John drifted, after the tragedy, into words, and lines. Those lines, a parting gift, he said, from Tina.

I later learned that Tina embodied, in many ways, the humble strength of our elders. They say she was compassionate, and intelligent – a remarkable combination. She was an activist of water rights, and Native American civil rights, but she was also a tender mother, a skilled craftsmen of traditional arts, and a devoted relative to old ones, and friends, and sisters, and cousins, nieces, and nephews. She gave her children powerful names, and had dreams for them. She wrapped them in beautiful cradle boards, with smoked buckskin, and beadwork. What her legacy might have been materializes in those who still love and remember her today.

From left: Tina Trudell, Ricarda Star Trudell, Sunshine Karma Trudell (in cradleboard), and John Trudell. Photo courtesy Sarah Sunshine Manning.

John remained a part of her. The living embodiment of her, and all of their shared children together.

As a college student, I listened to John again, and began to piece together his message. Still, I couldn’t completely grasp the depth of it all. In my freshman year, I had an opportunity to invite him to speak at Arizona State University. I remember being awed as he spoke, but I still couldn’t grasp all of it. I was only 18. But I wanted to understand him more. As I hosted him around the town, and then dropped him off at his hotel to depart, he hugged me and said, “Always remember, I am your ally.”

I listened to more of his music and his talks, slowly understanding, bit by bit. Understanding his message, I learned this is a process of moving toward consciousness, and away from years of social programming. And not only that, you must know what the heck all those big concepts were. This was my early understanding. He would speak far above the consciousness of most, and unabashedly embracing the idea that this made him look “crazy.”

Some years passed, and when I transferred universities I invited John again to the University of Minnesota Morris. Years later, hearing him again, I began to get it, even more. More and more, I was getting it. Perhaps many of us have that experience with John. Each phase of our lives, hearing his same song, or same poem, or similar speech, we understand more and more. Changed, more and more, unable to go back to the unconsciousness of who we once were.

When we learned that our Uncle John was ill, we all prayed that he might stay on this earth a little longer with us. We clung to his words, and the teachings we drew from them. We prayed, and cried, and gave thanks, and held on tight to our relationship with him, whether it was a relationship through words, or song, or through blood, or through a name.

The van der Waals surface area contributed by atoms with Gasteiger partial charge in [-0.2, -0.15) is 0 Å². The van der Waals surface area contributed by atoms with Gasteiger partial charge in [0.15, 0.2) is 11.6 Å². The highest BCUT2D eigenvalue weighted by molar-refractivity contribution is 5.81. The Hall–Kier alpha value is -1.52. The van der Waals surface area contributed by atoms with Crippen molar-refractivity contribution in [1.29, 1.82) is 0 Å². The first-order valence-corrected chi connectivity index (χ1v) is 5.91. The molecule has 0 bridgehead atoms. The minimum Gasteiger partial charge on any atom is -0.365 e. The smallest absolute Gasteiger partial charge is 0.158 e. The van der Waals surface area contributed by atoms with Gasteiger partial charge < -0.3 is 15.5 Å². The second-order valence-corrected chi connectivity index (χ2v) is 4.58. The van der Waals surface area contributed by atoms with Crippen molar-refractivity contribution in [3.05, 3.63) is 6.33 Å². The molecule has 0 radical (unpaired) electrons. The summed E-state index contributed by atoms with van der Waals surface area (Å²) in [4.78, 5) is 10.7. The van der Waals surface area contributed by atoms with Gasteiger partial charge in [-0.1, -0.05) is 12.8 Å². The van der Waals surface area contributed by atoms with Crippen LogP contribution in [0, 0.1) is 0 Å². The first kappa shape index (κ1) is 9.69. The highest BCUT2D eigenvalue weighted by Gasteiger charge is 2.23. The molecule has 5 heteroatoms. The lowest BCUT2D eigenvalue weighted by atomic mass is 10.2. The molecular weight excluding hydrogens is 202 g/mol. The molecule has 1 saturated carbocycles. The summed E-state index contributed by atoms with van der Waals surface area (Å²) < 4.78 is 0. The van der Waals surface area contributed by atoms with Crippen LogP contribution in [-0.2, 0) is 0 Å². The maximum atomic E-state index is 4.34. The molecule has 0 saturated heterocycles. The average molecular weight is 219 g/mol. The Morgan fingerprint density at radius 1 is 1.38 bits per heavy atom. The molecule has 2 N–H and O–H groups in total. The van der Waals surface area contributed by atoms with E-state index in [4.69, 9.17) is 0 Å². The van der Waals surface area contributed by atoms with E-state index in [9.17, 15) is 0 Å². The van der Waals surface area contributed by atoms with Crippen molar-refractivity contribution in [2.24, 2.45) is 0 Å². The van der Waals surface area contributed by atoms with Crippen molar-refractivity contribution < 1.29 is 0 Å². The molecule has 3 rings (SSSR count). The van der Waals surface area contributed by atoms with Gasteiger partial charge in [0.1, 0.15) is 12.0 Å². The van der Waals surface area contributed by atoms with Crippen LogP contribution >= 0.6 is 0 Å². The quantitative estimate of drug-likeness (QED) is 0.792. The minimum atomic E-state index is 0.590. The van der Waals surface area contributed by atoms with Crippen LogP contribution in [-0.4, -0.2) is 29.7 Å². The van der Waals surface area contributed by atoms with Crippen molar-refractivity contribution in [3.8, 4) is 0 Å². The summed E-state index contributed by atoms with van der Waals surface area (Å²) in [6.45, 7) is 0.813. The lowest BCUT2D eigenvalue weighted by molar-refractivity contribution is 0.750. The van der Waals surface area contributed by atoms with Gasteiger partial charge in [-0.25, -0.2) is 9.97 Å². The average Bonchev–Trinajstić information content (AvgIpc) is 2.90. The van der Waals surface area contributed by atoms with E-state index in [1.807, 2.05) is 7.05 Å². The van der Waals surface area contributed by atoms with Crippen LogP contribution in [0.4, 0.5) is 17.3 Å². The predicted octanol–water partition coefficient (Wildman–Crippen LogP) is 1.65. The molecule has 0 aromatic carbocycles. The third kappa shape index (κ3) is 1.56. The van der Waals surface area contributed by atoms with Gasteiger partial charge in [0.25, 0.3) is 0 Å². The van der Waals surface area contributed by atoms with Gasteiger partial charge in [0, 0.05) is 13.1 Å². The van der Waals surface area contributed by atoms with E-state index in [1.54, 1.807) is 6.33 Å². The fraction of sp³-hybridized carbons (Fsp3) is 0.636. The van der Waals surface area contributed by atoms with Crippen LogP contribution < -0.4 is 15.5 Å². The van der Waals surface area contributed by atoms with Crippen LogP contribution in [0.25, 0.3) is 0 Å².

And then, our Uncle John, he flew away, so peacefully. To meet ancestors, and relatives, and Tina, and the kids. My sister, in a bigger understanding, explained it like this: it is as if his energy now is exploding across the universe, like a flash of light, penetrating into the atmosphere, and changing it forever.

I cried so hard. I didn’t completely understand why, because I was happy for him, that he was reuniting with his babies, and Tina, and Leah, and his mother, and other relatives. I just cried, until my eyes were swollen.

What I know now, for certain, is that John, and Tina, and all of their shared beautiful children, changed my world. They shaped me, and my sisters, my cousins, and many of our relatives. They shaped Indian country, with their calming strength, and fiery intelligence. What I know for sure, now, is that I am still learning from them. All of them.

I am grateful, beyond any combination of the most powerful words, for all of their lives and their most beautiful legacy that continues to reverberate across our world. So many lives have been changed, and impacted, and many more will continue to be influenced just the same. And my one experience alone is but a small ripple in the bigger pool of John and Tina’s influence. I love them both, as we all do. In honor of the late John Trudell, and Tina Manning Trudell, her mother Leah Hicks Manning, and precious children, Ricarda Star, Sunshine Karma, Eli Changing Sun, and Josiah Hawk, who are smiling in the spirit world, reunited with their daddy. I am thankful.

Sarah Sunshine Manning

Sarah Sunshine Manning (Shoshone-Paiute, Chippewa-Cree) is a mother, educator, activist, and an advocate for youth. Follow her at @SarahSunshineM.